Lithium sulphur batteries offer a theoretical energy density more than five times that of lithium ion batteries. Researchers used a graphene sponge-like aerogel to enable this.
“Researchers at Chalmers University of Technology, Sweden, recently unveiled a promising breakthrough for this type of battery, using a catholyte with the help of a graphene sponge.
The researchers’ novel idea is a porous, sponge-like aerogel made of reduced graphene oxide that acts as a free-standing electrode in the battery cell and allows for better and higher utilisation of sulphur.
A traditional battery consists of four parts. First, there are two supporting electrodes coated with an active substance, which are known as an anode and a cathode. In between them is an electrolyte, generally a liquid, allowing ions to be transferred back and forth. The fourth component is a separator, which acts as a physical barrier, preventing contact between the two electrodes whilst still allowing the transfer of ions.
The researchers previously experimented with combining the cathode and electrolyte into one liquid, a so-called ‘catholyte.’ The concept can help save weight in the battery, as well as offer faster charging and better power capabilities. Now, with the development of the graphene aerogel, the concept has proved viable, offering some very promising results….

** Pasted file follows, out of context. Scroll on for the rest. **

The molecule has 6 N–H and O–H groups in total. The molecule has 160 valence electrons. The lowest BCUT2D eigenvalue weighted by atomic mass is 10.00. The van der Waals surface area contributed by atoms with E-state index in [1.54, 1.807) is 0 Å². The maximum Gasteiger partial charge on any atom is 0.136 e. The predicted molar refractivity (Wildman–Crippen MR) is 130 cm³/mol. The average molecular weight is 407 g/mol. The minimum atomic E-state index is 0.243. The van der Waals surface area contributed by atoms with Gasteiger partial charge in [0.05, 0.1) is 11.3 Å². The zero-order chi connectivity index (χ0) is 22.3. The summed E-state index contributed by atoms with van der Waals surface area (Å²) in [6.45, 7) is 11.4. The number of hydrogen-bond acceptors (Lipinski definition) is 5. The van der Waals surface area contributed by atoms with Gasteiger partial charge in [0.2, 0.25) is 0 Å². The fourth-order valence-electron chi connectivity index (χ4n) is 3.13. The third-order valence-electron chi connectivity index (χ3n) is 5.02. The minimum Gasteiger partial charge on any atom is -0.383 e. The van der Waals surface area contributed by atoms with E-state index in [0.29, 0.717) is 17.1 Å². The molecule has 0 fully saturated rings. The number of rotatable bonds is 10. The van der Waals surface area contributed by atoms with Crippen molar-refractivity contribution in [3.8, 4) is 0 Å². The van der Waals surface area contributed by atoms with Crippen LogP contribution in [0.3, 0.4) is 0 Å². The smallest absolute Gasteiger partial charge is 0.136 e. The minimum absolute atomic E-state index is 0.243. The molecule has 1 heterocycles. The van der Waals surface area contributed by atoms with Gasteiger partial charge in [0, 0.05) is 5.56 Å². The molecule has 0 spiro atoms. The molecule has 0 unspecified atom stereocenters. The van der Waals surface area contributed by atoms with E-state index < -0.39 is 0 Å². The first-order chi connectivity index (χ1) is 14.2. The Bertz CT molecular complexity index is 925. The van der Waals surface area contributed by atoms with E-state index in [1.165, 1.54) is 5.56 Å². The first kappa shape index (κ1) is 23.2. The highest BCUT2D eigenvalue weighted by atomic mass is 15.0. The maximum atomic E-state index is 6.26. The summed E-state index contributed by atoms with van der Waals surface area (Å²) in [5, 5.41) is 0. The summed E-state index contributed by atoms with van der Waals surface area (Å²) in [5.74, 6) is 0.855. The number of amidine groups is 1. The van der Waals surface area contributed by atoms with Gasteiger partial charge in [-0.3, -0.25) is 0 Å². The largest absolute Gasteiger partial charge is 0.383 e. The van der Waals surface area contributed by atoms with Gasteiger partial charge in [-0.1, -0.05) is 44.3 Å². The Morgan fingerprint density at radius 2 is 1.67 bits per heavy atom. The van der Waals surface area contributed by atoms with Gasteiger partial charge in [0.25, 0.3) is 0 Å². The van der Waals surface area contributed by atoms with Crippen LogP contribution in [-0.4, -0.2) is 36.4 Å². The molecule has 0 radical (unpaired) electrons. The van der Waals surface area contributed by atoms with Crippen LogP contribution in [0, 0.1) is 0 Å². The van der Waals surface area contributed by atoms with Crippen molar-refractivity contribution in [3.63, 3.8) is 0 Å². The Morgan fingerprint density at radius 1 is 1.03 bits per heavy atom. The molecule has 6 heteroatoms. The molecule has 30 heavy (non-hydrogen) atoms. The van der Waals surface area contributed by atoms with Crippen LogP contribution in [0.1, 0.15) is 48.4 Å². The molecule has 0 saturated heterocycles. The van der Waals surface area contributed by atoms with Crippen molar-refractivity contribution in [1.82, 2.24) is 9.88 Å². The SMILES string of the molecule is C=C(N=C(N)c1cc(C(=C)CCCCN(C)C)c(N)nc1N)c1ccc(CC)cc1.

Most commercially available batteries are lithium-ion batteries. But this type of battery is nearing its limits, and new chemical approaches are becoming essential for applications with higher power requirements. Lithium sulphur batteries offer several advantages, including much higher energy density.
The best lithium ion batteries currently on the market operate at about 300 watt-hours per kg, with a theoretical maximum of around 350. Lithium sulphur batteries meanwhile, have a theoretical energy density of around 1000-1500 watt-hours per kg.”…
“The researchers note, however, that there is still a long journey to go before the technology can achieve full market potential. “Since these batteries are produced in an alternative way from most normal batteries, new manufacturing processes will need to be developed to make them commercially viable,” says Aleksandar Matic.
Read full article Graphene sponge helps lithium sulphur batteries reach new potential
Source: Phys Org, Chalmers University of Technology
Image: An illustration of the Chalmers design for a lithium sulfur battery. The highly porous quality of the graphene aerogel allows for high enough soaking of sulfur to make the catholyte concept worthwhile. Credit: Yen Strandqvist/Chalmers University of Technology